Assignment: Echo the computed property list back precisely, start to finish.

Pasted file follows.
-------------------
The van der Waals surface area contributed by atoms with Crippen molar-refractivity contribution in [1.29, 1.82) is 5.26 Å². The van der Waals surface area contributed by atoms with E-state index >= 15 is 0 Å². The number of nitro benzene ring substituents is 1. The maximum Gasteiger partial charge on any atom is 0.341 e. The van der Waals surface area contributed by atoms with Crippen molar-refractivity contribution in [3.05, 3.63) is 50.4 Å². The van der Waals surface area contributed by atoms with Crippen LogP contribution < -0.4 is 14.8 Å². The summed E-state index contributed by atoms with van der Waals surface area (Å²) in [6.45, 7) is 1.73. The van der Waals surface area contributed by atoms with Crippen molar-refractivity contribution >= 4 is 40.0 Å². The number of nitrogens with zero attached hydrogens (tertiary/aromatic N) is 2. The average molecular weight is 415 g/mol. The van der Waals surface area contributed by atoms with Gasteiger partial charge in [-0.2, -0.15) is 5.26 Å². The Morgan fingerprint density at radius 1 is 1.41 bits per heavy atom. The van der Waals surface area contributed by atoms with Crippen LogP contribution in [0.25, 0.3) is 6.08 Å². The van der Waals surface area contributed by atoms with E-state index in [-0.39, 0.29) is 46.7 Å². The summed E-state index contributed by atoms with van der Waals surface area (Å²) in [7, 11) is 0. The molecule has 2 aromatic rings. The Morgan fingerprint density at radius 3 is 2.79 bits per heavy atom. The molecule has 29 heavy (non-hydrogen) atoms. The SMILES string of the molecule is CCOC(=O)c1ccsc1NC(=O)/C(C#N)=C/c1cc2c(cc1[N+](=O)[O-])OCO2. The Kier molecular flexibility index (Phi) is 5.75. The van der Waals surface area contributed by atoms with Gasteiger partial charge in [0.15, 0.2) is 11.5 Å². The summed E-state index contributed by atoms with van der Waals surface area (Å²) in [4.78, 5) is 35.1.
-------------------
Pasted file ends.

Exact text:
The van der Waals surface area contributed by atoms with Crippen molar-refractivity contribution in [1.29, 1.82) is 5.26 Å². The van der Waals surface area contributed by atoms with E-state index >= 15 is 0 Å². The number of nitro benzene ring substituents is 1. The maximum Gasteiger partial charge on any atom is 0.341 e. The van der Waals surface area contributed by atoms with Crippen molar-refractivity contribution in [3.05, 3.63) is 50.4 Å². The van der Waals surface area contributed by atoms with Crippen LogP contribution < -0.4 is 14.8 Å². The summed E-state index contributed by atoms with van der Waals surface area (Å²) in [6.45, 7) is 1.73. The van der Waals surface area contributed by atoms with Crippen molar-refractivity contribution >= 4 is 40.0 Å². The number of nitrogens with zero attached hydrogens (tertiary/aromatic N) is 2. The average molecular weight is 415 g/mol. The van der Waals surface area contributed by atoms with Gasteiger partial charge in [-0.2, -0.15) is 5.26 Å². The Morgan fingerprint density at radius 1 is 1.41 bits per heavy atom. The van der Waals surface area contributed by atoms with Crippen LogP contribution in [0.25, 0.3) is 6.08 Å². The van der Waals surface area contributed by atoms with E-state index in [-0.39, 0.29) is 46.7 Å². The summed E-state index contributed by atoms with van der Waals surface area (Å²) in [7, 11) is 0. The molecule has 2 aromatic rings. The Morgan fingerprint density at radius 3 is 2.79 bits per heavy atom. The molecule has 29 heavy (non-hydrogen) atoms. The SMILES string of the molecule is CCOC(=O)c1ccsc1NC(=O)/C(C#N)=C/c1cc2c(cc1[N+](=O)[O-])OCO2. The Kier molecular flexibility index (Phi) is 5.75. The van der Waals surface area contributed by atoms with Gasteiger partial charge in [0.15, 0.2) is 11.5 Å². The summed E-state index contributed by atoms with van der Waals surface area (Å²) in [4.78, 5) is 35.1.